Satellite Problems - Some are Just Plain Taxing!
Fri, 05/30/2003 - 11:56am
By David A. Case NCE, NCT
It seems lately all I have been dealing with is satellite based issues one way or the other this year, though focusing on satellite issues is not my main task. However in wireless one deals with the hand dealt.
The first problem I encountered was after a big winter storm and my satellite dish that provided broadband access got moved a few degrees off kilter because of a broken bracket (over 90 degrees) and I was no longer able to make connection. Ever try to tell your service provider that your antenna was not pointed at the satellite and that is why you lost the signal and it was not a software problem. Let's just say they did not even believe the installer who came out to re-point the dish that the service call was necessary.
I have also been busy addressing satellite concerns from the RLAN perspective as part of the World Radio Conference. The main issues have been co-existence between MSS feeder link services and RLAN operation in the 5150 - 5250 MHz band and RLAN with Earth Exploratory Satellite Services in the 5250 - 5350 and 5470 - 5725 MHz bands.
I ended up being contacted by a local start up satellite service company, asking me some basic regulatory questions. However, the one new issue that will effect satellite services is a proposed tax on the service by the state of Ohio.
The state of Ohio, New York and several others are now considering a special tax on satellite services. And who will pay this tax? Me, the system user. What the state of Ohio is considering is even more perplexing because they are proposing to opt out cable providers from these same taxes for the same services.
The argument as I read it in the paper is that the cable companies already are taxed via a franchise fee so they already pay tax in their mind. I always thought that was the cost they paid to the local administrations in order to gain the rights to connect up the community and be the sole provider of the cable service, as well as offset any infrastructure support costs.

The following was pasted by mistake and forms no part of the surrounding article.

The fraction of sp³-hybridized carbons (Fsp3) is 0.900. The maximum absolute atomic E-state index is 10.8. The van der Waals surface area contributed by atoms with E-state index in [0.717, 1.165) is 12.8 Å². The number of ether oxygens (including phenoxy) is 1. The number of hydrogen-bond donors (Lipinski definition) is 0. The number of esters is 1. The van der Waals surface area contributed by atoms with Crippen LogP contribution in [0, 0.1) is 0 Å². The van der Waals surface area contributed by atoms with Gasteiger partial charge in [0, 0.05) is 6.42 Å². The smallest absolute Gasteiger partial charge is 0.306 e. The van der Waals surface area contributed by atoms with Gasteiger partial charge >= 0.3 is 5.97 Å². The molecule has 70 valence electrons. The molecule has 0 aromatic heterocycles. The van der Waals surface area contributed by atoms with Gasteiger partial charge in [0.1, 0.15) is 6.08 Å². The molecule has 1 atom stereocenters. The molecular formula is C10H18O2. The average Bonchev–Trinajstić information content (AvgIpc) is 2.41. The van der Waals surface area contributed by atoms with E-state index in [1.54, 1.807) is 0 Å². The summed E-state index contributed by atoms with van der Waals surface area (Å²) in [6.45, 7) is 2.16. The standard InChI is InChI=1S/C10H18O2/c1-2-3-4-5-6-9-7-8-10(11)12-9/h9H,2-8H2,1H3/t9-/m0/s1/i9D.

The next argument is that the cable providers carry local community channels and that the satellite services do not carry these stations. The reason that the cable companies carry the local programs is that they are required to by law. The reason the satellite operators do not is in part because of restrictions placed on them via the Satellite Home Viewer Improvement Act and re-transmitting over the air broadcasts that can be received locally.
They also ignore that in some cases the only available service is satellite because cable companies will not provide connectivity to an area because of it's remoteness or they do not offer the services that the subscriber wants. So even if the cable company has paid it's franchise fee, it still may not be required to connect the outlying remote areas so the person has no choice but satellite service. Yet it is this person who will bear the tax.
However these facts will not stop state legislators from trying to regulate, one way or the other, services or impose taxes on alternative broadband and video services that they have no regulatory control over. Unfortunately the issue is being waged quietly in the state houses and it will be the subscriber who, if they fail to act, will end up footing the bill.